The Maryland black bear is facing a lot for a species that only just made a “true wildlife recovery” worth celebrating, as DNR put it in the Bear Hunter’s Guide. Their population is threatened by not only natural death, a low reproduction rate, development, and automobile collisions, but by hunting too.Mature, healthy black bears, starting at the age of 3- to 4-years-old, breed only every 2 years. The female remains pregnant during the fall and winter months, the seasons noted for bear hunting. The average number of cubs birthed is two to three, but first time mothers may only have one cub. It takes baby bears a year and a half before becoming independent enough to survive without their mothers. With such a low reproductive rate, and a greater risk of being hunted or killed on the road, it’s hard to imagine that the black bear population will be able to sustain an increase or even a steady balance in Maryland, especially when the DNR allows more and more bears to be hunted every year.
The DNR target for bagged bears started at 30 in 2004 and has risen to between 50 and 70 this year, although the hunt was ceased at 51. That’s no small amount in comparison with the bruin’s population.
Fears to Rest
Pro-bear hunters responded favorably to this year’s hunt in all the news forums. They support their opinions by claiming that bears are dangerous, causing damage to farms, and scaring parents from allowing their children outdoors. These claims can all be squelched by the very same group that has allowed them to hunt. “Most of the problems with bears can be handled through education,” stated DNR on their wildlife FAQs page. It lists a number of ways humans can live in balance with black bears, starting with avoiding contact all together. Just remember to take in your dog food and empty your bird feeders before nightfall, and only put out your garbage can on trash day.“
Bears will not normally come near homes unless there is something that attracts them to the area,” the DNR website says. It also points out that the American black bear is “largely vegetarian,” preferring berries, nuts, insects, grasses, and fish. That’s not to say that they don’t eat small mammals, such as young deer or chickens. Bears were actually one of the most important predators to the white-tailed deer. Since the demise of the bear, deer have become grossly over populated, causing health problems for the species and countless automobile accidents in Maryland. DNR also lists ways that farmers can protect their crop and livestock from bears, and offer compensation, although many note the compensation is too small.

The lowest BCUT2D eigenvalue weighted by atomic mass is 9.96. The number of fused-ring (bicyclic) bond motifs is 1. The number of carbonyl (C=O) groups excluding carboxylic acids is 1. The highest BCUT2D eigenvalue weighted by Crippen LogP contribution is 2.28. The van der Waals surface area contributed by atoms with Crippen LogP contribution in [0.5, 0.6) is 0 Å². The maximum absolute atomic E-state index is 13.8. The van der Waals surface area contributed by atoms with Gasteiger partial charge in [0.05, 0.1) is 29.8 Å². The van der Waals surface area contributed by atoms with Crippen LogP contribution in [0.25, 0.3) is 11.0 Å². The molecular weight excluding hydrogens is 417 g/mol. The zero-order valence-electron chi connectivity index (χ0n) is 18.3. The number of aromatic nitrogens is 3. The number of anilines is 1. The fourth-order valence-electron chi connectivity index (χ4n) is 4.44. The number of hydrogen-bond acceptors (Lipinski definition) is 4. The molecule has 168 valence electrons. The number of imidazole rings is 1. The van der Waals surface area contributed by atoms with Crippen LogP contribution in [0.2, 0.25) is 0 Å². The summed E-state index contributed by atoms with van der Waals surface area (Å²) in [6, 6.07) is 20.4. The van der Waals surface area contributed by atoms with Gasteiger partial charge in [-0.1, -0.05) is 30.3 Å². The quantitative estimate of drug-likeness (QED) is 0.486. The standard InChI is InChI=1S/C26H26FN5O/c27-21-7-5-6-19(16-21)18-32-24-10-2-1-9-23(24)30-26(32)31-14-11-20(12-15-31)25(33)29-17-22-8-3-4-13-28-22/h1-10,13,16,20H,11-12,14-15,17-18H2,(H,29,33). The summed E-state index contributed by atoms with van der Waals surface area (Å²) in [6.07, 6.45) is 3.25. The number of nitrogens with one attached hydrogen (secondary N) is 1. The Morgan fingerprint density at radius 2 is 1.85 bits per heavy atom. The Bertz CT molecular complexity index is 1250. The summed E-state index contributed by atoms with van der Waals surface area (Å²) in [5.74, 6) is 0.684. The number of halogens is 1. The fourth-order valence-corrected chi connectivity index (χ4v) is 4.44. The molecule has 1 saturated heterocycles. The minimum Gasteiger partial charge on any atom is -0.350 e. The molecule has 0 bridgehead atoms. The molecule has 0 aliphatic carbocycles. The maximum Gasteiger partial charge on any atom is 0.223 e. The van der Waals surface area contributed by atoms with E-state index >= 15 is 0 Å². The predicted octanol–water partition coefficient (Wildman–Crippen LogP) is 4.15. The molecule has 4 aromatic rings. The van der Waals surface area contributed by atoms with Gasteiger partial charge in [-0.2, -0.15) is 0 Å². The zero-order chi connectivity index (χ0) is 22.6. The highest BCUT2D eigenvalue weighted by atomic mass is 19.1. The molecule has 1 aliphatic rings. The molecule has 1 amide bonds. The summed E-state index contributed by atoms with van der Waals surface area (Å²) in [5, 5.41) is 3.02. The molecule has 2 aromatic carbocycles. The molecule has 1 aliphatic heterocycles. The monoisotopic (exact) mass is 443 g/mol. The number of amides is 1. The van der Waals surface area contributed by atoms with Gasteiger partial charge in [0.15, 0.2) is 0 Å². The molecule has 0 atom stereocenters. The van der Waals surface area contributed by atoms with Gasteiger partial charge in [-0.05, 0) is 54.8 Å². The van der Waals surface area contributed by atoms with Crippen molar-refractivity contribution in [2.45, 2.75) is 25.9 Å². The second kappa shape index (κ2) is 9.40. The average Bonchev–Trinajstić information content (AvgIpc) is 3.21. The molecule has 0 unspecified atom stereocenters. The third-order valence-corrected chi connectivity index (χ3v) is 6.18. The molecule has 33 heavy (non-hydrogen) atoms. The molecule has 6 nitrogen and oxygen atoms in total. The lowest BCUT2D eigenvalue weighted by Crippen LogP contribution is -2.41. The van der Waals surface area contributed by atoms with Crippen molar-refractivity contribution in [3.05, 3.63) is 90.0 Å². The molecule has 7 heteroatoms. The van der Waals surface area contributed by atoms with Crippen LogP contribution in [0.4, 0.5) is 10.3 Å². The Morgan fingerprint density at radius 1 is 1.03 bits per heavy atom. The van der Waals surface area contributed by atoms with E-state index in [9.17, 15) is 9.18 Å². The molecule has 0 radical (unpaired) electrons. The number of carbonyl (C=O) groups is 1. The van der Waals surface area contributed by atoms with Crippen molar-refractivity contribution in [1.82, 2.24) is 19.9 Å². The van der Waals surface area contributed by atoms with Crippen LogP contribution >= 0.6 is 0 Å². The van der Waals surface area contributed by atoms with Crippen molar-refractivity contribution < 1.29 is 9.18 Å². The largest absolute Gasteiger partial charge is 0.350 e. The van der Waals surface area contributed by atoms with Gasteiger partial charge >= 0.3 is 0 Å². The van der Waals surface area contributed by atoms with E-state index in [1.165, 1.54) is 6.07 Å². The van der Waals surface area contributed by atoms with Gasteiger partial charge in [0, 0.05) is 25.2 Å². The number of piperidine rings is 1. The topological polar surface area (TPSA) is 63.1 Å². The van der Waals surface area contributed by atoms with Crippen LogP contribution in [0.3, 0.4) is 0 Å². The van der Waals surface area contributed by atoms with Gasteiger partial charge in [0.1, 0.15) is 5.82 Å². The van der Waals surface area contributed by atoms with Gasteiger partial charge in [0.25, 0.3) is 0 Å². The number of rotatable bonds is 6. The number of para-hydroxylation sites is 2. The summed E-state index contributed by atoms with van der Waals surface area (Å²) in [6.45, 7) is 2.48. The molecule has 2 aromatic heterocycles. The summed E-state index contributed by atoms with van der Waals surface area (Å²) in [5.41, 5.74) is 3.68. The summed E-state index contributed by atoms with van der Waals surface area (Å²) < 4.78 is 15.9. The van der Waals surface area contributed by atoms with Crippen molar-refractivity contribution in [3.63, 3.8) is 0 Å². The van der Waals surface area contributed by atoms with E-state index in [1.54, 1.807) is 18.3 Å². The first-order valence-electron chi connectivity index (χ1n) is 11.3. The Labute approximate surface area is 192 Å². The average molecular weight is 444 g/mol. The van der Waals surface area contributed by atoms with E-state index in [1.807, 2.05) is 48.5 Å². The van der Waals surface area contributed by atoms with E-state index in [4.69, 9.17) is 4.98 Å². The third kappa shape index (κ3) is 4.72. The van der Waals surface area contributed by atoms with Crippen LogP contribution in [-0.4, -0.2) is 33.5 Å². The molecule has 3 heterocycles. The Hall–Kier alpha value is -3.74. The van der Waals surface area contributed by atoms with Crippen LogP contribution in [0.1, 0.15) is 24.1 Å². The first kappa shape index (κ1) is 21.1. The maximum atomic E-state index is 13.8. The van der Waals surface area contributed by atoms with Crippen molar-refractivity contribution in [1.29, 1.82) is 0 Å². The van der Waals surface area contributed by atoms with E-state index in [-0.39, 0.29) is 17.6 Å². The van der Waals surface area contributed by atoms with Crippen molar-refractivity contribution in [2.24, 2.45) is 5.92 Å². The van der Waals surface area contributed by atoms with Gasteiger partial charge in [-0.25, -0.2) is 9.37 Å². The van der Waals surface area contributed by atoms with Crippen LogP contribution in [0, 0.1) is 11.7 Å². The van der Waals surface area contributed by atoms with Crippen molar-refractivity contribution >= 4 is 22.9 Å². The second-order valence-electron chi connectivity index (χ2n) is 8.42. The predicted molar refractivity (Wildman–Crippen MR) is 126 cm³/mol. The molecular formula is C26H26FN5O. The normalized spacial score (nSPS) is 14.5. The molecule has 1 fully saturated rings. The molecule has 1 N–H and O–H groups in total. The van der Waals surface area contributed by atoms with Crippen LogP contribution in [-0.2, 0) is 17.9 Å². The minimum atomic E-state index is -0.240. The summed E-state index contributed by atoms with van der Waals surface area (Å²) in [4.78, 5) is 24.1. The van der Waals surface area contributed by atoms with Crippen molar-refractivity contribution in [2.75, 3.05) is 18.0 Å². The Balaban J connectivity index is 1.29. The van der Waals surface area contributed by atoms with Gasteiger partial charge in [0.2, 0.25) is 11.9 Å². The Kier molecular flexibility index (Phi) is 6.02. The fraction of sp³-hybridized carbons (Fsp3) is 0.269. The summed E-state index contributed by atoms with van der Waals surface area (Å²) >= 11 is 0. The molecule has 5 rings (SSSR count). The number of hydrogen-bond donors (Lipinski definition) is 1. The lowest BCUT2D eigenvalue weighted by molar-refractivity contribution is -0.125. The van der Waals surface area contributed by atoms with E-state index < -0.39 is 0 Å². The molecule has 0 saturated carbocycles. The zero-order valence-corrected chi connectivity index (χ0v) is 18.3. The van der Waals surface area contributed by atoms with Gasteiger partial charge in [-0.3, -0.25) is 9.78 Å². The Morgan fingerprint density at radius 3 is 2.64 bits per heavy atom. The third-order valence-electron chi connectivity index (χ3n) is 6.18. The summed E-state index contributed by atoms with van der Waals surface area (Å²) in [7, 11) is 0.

It is possible to live with black bears. Despite the fear that surrounds them, there have been no human deaths caused by bears in Maryland’s recorded history. “In Maryland there are no known cases of a human being attacked by a black bear,” according to DNR.
Across the United States, there have only been 56 human deaths caused by bears on record for the last 100 years, as stated by Massachusetts Division of Fisheries and Wildlife.While caution should always be used with bears, we face more immediate dangers from human predators and car accidents than from bears in this state.
DNR needs to recall its decision to hold black bear hunts in Maryland until the bruin have had more time to sustain their numbers. It could be argued that hunting is sometimes necessary, as in the case of the white-tailed deer, but the black bear problem has not reached the same extent. Right now the only purpose of the hunt is to give pro-hunters a trophy. Why risk placing the black bear back on the endangered list just to please one group of people?
*Please note that this is an opinion piece and is not presented as news. This is simply how the author (a tree-hugging animal lover) interpreted the data she was able to locate and review. To get the full story about the bear hunt and make your own decision about what DNR should do, please follow the links within and read previous articles and comments in local news papers. If you have an opinion you would like to share or data to add to the topic, please feel free to comment on this piece.